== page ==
Some fears assuaged as mayor unveils next year's budget

Thursday, April 29, 2010 at 12:51pm

Mayor Karl Dean said he’s “optimistic” about the state of Metro government as he unveiled a budget this morning that includes no property tax increase and cuts that are less severe than previously feared.

Instead, Dean’s proposed $1.52 billion budget would seek to restructure, or increase, the city’s debt service that is accrued over time as the city pays off its bonds. The budget is a 1.2 percent decrease from the previous year as opposed to the 7.5 percent that had been forecasted.

“We can do this and still protect our city’s finances in the long run, because we will take advantage of the historically low interest rates that have come about as a result of the current economy,” Dean said of restructuring Metro’s debt, which will add about $70 million to the city's bottom line. 

“In recent history, most Nashville mayors have raised property taxes during their first few years in office,” Dean said. “We are going to break that tradition.”

As he’s framed his mayoral agenda since campaigning for the job in 2007, Dean said his budget prioritizes education, public safety and economic development. 

Dean said his budget would fully fund the request submitted by Director of Schools Jesse Register and make up the $25 million shortfall that still exists because Metro schools has depleted its rainy-day funds. He said the budget would also keep the police department fully staffed. In addition, Metro employees would enjoy an across-the-board 2 percent pay bonus this year, while restoring longevity pay for employees. Government salaries have been stagnant for four years. 

Dean’s capital spending budget is $160 million, less than it has been in the past.

New projects funded in the budget would include a new 28th Avenue Connector, a new center for the Metro Health Department, two new police precincts, a library in Bellevue and a new community center at Sevier Park. 

As well, Metro Public Works' budget will remain flat next year, meaning there will be no changes to basic services like recycling and brush pickup. 

9 Comments on this post:

By: Kosh III on 4/29/10 at 10:53

What about brush pickup? recycling facilities and the rest?

By: sgeorge on 4/29/10 at 11:10
Good point. We added a sentence at the end addressing that. Garrison is reporting this as it's unveiled, so the story will be updated.
By: Kosh III on 4/29/10 at 12:49


I sure hope one of those new police stations is Madison, we sure need it.

By: govskeptic on 4/29/10 at 1:52

With ony a 1.2% decrease-there's got to be alot
to this story we don't know. Revenues are going
to be a great deal lower for sure. Each new Finance
Director comes up with some clever skeem, but in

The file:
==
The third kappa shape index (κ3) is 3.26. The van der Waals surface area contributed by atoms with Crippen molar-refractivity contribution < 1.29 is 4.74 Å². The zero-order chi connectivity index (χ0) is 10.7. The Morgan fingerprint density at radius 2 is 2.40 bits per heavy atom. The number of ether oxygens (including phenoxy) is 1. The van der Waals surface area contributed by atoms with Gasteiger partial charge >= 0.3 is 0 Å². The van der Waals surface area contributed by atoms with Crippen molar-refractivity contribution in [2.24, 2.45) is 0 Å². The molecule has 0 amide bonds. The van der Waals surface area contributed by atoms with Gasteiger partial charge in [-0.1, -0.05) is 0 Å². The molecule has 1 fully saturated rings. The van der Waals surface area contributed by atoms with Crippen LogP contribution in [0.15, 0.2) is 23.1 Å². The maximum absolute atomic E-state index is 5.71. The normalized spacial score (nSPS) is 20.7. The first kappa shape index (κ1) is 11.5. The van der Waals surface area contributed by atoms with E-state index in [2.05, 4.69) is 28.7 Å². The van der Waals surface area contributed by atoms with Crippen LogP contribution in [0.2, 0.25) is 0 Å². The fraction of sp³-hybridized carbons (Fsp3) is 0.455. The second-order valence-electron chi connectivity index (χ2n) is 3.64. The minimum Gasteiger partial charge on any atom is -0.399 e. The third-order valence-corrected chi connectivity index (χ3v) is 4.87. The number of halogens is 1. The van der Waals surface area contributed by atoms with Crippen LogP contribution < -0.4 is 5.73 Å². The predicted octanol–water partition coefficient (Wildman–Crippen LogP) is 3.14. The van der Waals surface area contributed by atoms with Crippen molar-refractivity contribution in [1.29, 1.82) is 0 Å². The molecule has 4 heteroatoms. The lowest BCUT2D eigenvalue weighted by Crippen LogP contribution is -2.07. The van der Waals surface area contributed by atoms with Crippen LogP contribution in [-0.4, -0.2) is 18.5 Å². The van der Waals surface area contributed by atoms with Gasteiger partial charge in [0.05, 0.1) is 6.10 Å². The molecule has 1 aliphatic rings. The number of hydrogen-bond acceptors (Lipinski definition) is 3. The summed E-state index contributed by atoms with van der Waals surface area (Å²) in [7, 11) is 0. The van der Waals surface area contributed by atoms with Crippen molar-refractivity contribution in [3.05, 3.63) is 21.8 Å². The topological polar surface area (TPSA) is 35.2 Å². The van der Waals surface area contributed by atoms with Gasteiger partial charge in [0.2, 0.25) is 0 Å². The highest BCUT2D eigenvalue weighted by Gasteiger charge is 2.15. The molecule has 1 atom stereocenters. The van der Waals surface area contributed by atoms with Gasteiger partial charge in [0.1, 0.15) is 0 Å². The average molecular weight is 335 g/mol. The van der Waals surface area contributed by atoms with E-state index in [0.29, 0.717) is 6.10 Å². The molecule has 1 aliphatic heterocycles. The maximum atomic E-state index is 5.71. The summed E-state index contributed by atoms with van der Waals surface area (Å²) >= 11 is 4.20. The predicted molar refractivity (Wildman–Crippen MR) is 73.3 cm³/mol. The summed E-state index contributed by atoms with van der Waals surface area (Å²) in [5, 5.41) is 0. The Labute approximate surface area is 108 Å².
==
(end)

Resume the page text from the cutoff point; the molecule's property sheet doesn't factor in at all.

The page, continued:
the end both taxes and bonding grows. We'll look
for the revisions upwards later!

By: WickedTribe on 4/29/10 at 4:52

Is the city of Nashville's entire budget only $1.52 billion or is that some particular portion of the budget???

By: frodo on 4/30/10 at 6:38

Let's hope there is a news outlet in town that will do some real reporting on the budget in the days ahead...not just repeating what the Mayor's minions say and the howlings of the vocally opposition. I remember a day when a reporter would actually read a budget and inform the citizens accordingly.

By: concernedtaxpayer on 4/30/10 at 8:07

Kosh: One of these proposed precincts is for Madison

govskeptic: I will have to look at the full budget when the public can view it. However, since the Mayor and the finance director chose not to raise property taxes (probably did it to attempt to be re-elected), more than likely the city is borrowing more money while they are restructuring the loans.

WickedTribe: You can consider that is Nashville's entire budget even though the state and federal government may contribute more money for projects during the budget year that is currently unknown.

By: idgaf on 4/30/10 at 8:36

Dean’s capital spending budget is $160 million, less than it has been in the past.

Has he forgetting MCC?

Precients are building that do nothing to protect people in fact they cost more money and take cops off the street. Ever enter a precient? You have to get screened by civilans (2 in hermitage) then if you get to see a cop you talk to him in a little side room not within the inner sanctum. They are not user friendly.

By: gyarlett on 4/30/10 at 11:02

I would like everyone to know , The Bus Drivers,Custodians, and Ground Keepers are still going to be affected!! And we will NOT be included in the 2 % pay raise!!! As to what I have been told. This is not right!!!! We do not have a great saftey record, clean schools and nice school grounds because it was given to us, we earned it and we care about your Children.Our pay ranges from 20,000.00 to 27,000.00. That is not alot of money!!!!!.I am a proud School Bus Driver with 23 years of Service. Let your voices be heard and call your Council members and ask them not to pass the Metro School Board's Budget!!!!